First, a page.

According to a joint 2014 paper by Kyoto and Toyama Universities, Toyama is the Japanese prefecture with the highest prevalence of vehicle usage to get from A to B (82.3%), and conversely with the lowest usage (1.7%) of public transport of any kind. Possibly for this reason Toyama has been the location for a number of high profile automated driving and new mobility experiments over the last two years. For example, Tesla’s 600km automated drive test in January 2017 started in Toyama. As a showcase for the newly release Autopilot 8.0 running on Tesla’s Model S and ending in Tokyo, it showed off its partially automated driving performance under situations of snow and ice, as well as dense urban areas. Another project running in parallel, and still ongoing to my knowledge, is the testing of Gunma University’s 3 automated driving pod prototype in the Unazuki Onsen area (we covered the vehicles previously here).
But maybe the most high profile was the introduction of Uber in its global form of connecting drivers with rides via its ubiquitous phone app. Back in early 2016, Uber signed a deal with the City of Nanto to offer transportation services to the local rural population, especially focused on areas traditionally not well served by either public transportation or local taxi companies. The city decided to put up 4m yen ($40k) in special funding towards exploring such project and the agreement was signed. Unfortunately the local taxi associations were not thrilled with the prospect, especially as the plan would seem to go against the legal ban on unlicensed “shirotaku” taxi drivers.
There was a potential loophole that if the drivers were unpaid volunteers, then the legal ban could not have been invoked. One could image this being leveraged differently by Uber – they could have asked users to pay a subscription (e.g. all-you-can-ride season pass) and then users could ride any vehicle driven by volunteers that could be compensated by Uber indirectly. Something similar was used by the Ishinomaki community group I met in Northern Japan, where all money for the upkeep of the EV would be pooled to pay for fuel/maintenance/oil checks/tax disk etc for the month ahead. The driver was a volunteer and his time booked by users over the phone based on his availability. If anything was leftover in the kitty at the end of the month, it was returned to users by organizing for example a weekend trip for all users the following month. And the general idea for volunteer drivers was proposed by Uber, but it presumably did not respond to the concerns of the local taxi community: 2 weeks after the announcement, the agreement was scrapped after overwhelming local pressure.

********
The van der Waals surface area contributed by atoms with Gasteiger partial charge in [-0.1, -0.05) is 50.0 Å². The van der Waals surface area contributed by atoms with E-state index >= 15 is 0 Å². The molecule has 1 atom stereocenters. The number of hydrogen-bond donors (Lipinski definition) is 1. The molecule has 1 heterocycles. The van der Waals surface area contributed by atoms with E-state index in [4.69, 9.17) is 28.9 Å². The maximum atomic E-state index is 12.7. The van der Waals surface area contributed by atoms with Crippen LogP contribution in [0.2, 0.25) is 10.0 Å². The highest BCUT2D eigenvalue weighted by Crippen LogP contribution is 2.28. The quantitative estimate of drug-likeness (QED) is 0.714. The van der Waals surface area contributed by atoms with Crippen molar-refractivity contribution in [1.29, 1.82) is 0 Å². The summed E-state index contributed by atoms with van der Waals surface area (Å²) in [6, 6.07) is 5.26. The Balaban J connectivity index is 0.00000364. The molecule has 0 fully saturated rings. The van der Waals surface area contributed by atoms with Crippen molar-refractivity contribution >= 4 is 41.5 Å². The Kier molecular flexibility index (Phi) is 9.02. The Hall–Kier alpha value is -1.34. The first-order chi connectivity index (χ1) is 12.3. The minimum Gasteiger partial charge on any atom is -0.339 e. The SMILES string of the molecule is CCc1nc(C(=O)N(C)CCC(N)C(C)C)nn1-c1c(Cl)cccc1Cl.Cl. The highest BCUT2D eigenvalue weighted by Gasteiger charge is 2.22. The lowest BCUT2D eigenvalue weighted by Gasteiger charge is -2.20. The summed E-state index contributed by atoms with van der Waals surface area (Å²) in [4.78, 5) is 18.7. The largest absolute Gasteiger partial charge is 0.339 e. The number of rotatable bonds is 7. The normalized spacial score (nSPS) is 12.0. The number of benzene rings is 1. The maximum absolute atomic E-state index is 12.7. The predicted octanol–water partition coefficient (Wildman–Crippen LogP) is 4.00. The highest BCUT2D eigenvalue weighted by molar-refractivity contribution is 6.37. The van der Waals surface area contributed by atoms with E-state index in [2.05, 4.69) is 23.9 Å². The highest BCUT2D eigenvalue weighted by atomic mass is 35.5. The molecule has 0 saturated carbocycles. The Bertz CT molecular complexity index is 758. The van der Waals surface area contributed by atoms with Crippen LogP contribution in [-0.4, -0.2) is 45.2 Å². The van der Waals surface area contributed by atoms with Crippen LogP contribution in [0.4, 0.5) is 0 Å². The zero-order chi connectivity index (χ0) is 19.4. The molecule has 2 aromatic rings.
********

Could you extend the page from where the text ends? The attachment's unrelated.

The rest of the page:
While it is easy to categorize this as a failed project, on the contrary, the fact that the city actually allocated local tax dollars to this activity shows a very forward-thinking attitude in line with the approach of innovation testbeds globally. For example many Department of Transportation agencies in the US have shown such thought leadership at both the state and city level. To name but a few, one can think of Colorado with their Road-X program, Michigan with their build-out of the autonomous driving mini-city M-City, or Columbus Ohio with their Smart City project valued at $40m. And only such experimentation will lead local authorities to real innovation benefiting local citizens with local issues. Maybe it is time for more cities to do the same, maybe fail, but at least gain knowledge of what technology can and cannot do to solve its pressing social problems.